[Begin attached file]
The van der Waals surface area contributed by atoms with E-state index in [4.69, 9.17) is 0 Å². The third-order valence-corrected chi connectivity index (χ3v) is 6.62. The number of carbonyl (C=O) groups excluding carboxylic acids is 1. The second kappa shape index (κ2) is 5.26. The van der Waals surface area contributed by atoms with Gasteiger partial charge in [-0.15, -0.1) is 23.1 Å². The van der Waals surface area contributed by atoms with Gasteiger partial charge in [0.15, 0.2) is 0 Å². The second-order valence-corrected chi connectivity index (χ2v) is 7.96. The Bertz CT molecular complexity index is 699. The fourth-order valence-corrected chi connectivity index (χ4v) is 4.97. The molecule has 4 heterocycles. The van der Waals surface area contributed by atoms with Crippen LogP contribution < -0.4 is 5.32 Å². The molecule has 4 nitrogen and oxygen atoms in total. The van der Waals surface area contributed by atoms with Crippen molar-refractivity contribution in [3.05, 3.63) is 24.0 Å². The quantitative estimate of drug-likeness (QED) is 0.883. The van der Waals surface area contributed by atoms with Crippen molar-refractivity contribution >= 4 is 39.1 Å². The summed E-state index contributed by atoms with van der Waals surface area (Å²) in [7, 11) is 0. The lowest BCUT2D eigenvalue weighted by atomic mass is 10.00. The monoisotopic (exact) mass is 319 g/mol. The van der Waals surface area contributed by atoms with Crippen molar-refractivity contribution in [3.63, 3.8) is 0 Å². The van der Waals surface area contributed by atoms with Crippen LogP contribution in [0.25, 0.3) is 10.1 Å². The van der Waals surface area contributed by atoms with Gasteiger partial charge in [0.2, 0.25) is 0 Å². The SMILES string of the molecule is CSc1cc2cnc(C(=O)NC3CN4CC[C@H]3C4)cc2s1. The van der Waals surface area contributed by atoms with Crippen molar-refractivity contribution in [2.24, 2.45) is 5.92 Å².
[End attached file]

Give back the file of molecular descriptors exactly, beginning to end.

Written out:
The van der Waals surface area contributed by atoms with E-state index in [4.69, 9.17) is 0 Å². The third-order valence-corrected chi connectivity index (χ3v) is 6.62. The number of carbonyl (C=O) groups excluding carboxylic acids is 1. The second kappa shape index (κ2) is 5.26. The van der Waals surface area contributed by atoms with Gasteiger partial charge in [-0.15, -0.1) is 23.1 Å². The van der Waals surface area contributed by atoms with Gasteiger partial charge in [0.15, 0.2) is 0 Å². The second-order valence-corrected chi connectivity index (χ2v) is 7.96. The Bertz CT molecular complexity index is 699. The fourth-order valence-corrected chi connectivity index (χ4v) is 4.97. The molecule has 4 heterocycles. The van der Waals surface area contributed by atoms with Crippen LogP contribution < -0.4 is 5.32 Å². The molecule has 4 nitrogen and oxygen atoms in total. The van der Waals surface area contributed by atoms with Crippen molar-refractivity contribution in [3.05, 3.63) is 24.0 Å². The quantitative estimate of drug-likeness (QED) is 0.883. The van der Waals surface area contributed by atoms with Crippen molar-refractivity contribution >= 4 is 39.1 Å². The summed E-state index contributed by atoms with van der Waals surface area (Å²) in [7, 11) is 0. The lowest BCUT2D eigenvalue weighted by atomic mass is 10.00. The monoisotopic (exact) mass is 319 g/mol. The van der Waals surface area contributed by atoms with Crippen molar-refractivity contribution in [3.63, 3.8) is 0 Å². The van der Waals surface area contributed by atoms with Crippen LogP contribution in [0.25, 0.3) is 10.1 Å². The van der Waals surface area contributed by atoms with Gasteiger partial charge in [0.2, 0.25) is 0 Å². The SMILES string of the molecule is CSc1cc2cnc(C(=O)NC3CN4CC[C@H]3C4)cc2s1. The van der Waals surface area contributed by atoms with Crippen molar-refractivity contribution in [2.24, 2.45) is 5.92 Å².